Letters to the Editor

To the Editor : In the October 13-26 issue of Strait , there is an article by William J . Brown, entitled "Interchange " in which Brown misquotes the words of Stephen Stills. They should read "and if we can't do it with smiles on our faces, and if we can't do it with love in our hearts, then we ain't got no right to do it at all ." If you are going to quote someone, as you said, at least quote it right. If you are going to change at around for your own purposes, then do not use quotation marks. You say "Give people the truth!" and then you turn around and take something out of context. Laird is not the only one with a forked tongue. Both iades seem to have them. A. Kopecky A. Burnes "Interchange" is a department under the editorial section of STRAIT in which we invite our readers to respond in a constructive or augmentative manner to articles or issues we have presented in other parts of the magazine. Our intent is for these to be of a different nature than "Letters to the Editor" which are generally of a correctional nature. Mr. Brown's article was entered in "Interchange" and therefore printed verbatim as it was received from him.

This letter has two concerns. First, may I congratulate the staff of STRAIT on its second issue. Good luck and best wishes for the future of the mag- azine. Second, as a member of the English Department, I should like to respond to two points made by Michael Flanigan in the interview with him printed in the last issue. Mr. Flanigan says that because of his interest in getting faculty members "to read papers," he " talked to them about it and they're starting to do it." Assuming he is speaking of members of the English Department, I think it should be known that the practice of faculty reading scholarly papers before their colleagues for their criticism has been in existence in the Department for over four years--some time before Mr . Flanigan arrived at SUCB. Mr. Flanigan then went on to criticize this practice on the grounds that it does not include students, and that the faculty is "supposed to ,work with the students." There is no distortion in this criticism, as there is in the first remark, only denigra- 4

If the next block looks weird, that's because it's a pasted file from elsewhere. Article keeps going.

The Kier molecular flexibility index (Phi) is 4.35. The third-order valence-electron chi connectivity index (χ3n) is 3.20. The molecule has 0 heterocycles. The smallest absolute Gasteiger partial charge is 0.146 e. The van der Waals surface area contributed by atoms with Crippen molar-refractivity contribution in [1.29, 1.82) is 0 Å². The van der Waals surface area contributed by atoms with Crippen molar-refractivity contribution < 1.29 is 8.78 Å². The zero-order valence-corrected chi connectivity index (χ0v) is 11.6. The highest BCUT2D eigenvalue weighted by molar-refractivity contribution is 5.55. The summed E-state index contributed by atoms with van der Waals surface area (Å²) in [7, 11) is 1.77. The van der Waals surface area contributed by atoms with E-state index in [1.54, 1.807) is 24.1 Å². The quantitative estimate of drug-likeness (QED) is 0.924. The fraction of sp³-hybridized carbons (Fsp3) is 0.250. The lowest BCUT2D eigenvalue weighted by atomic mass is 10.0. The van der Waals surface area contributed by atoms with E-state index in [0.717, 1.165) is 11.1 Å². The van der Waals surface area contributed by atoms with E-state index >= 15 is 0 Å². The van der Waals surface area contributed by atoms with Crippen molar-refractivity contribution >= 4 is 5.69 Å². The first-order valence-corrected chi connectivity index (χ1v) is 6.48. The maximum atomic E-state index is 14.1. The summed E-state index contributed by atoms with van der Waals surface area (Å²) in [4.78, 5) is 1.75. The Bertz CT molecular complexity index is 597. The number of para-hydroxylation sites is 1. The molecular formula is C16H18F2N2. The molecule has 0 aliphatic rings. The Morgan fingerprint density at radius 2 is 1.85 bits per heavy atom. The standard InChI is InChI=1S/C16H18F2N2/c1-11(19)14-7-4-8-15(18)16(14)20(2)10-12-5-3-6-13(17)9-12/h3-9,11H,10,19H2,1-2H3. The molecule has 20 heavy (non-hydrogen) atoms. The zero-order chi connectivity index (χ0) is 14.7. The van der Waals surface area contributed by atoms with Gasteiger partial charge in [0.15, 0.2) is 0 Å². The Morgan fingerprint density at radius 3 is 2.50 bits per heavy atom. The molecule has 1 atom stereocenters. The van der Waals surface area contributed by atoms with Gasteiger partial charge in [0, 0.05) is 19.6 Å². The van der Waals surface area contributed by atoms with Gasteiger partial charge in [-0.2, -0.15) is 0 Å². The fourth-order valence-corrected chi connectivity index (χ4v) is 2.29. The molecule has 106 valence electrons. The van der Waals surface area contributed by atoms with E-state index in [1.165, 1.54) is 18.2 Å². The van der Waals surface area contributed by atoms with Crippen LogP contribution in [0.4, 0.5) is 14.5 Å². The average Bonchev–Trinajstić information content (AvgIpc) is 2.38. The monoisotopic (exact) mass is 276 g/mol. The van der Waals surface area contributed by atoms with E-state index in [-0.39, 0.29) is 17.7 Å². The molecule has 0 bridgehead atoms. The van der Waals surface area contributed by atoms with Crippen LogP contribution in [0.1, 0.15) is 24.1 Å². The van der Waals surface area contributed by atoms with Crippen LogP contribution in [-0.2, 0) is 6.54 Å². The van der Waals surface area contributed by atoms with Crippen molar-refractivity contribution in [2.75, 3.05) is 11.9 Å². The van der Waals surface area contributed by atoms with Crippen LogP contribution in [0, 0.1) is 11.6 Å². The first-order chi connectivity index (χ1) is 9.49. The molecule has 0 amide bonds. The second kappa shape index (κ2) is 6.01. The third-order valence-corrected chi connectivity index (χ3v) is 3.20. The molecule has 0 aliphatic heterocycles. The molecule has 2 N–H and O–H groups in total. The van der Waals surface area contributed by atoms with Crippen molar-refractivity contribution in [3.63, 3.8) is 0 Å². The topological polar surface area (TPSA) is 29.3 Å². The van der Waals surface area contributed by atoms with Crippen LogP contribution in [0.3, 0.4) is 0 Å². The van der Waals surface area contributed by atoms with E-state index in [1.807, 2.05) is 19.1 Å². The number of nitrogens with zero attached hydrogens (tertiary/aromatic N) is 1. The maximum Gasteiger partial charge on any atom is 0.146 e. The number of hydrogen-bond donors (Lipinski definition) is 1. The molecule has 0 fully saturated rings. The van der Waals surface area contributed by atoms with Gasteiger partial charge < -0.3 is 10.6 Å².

tion of a practice that has stimulated some of the finest teachers in universities across the country. What faculty mem- bers do, once a month, in the evenings, to keep alive their interest in and their con- tribution to their chosen life's work hard- ly seems an appropriate target for such criticism. If Mr. Flanigan's concern in making this criticism is that he sees a lack of faculty interest in faculty-student com- munication, I call attention to the fact that during the Fall semester of 1970 there was a weekly evening meeting of faculty and students of the Department, with faculty outnumbering students as much as 3 to 1. Mr.Flanigan can point legitimately to a number of genuine contributions he has made to the college. Distortion and divi- A sive denigration, even for a good cause, - are totally unnecessary. J.E. FORD Assistant Prof.--English

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